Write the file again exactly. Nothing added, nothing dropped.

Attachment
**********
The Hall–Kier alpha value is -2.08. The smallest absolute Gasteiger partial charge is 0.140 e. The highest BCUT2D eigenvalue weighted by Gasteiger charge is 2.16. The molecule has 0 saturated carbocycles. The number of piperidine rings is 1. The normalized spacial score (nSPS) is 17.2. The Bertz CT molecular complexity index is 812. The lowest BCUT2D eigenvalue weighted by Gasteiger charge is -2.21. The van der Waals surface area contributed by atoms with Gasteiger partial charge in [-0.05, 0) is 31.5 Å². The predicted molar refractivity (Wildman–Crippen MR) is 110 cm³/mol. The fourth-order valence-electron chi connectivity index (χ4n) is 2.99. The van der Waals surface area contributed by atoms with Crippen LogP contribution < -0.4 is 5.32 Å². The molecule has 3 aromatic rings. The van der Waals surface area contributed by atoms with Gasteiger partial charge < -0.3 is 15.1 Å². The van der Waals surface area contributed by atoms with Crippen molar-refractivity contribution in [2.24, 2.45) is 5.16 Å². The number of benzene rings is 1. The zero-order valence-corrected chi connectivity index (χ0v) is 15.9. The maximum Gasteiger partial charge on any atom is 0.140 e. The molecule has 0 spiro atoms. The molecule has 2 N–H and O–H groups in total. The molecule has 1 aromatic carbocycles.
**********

The Hall–Kier alpha value is -2.08. The smallest absolute Gasteiger partial charge is 0.140 e. The highest BCUT2D eigenvalue weighted by Gasteiger charge is 2.16. The molecule has 0 saturated carbocycles. The number of piperidine rings is 1. The normalized spacial score (nSPS) is 17.2. The Bertz CT molecular complexity index is 812. The lowest BCUT2D eigenvalue weighted by Gasteiger charge is -2.21. The van der Waals surface area contributed by atoms with Gasteiger partial charge in [-0.05, 0) is 31.5 Å². The predicted molar refractivity (Wildman–Crippen MR) is 110 cm³/mol. The fourth-order valence-electron chi connectivity index (χ4n) is 2.99. The van der Waals surface area contributed by atoms with Crippen LogP contribution < -0.4 is 5.32 Å². The molecule has 3 aromatic rings. The van der Waals surface area contributed by atoms with Gasteiger partial charge < -0.3 is 15.1 Å². The van der Waals surface area contributed by atoms with Crippen molar-refractivity contribution in [2.24, 2.45) is 5.16 Å². The number of benzene rings is 1. The zero-order valence-corrected chi connectivity index (χ0v) is 15.9. The maximum Gasteiger partial charge on any atom is 0.140 e. The molecule has 0 spiro atoms. The molecule has 2 N–H and O–H groups in total. The molecule has 1 aromatic carbocycles.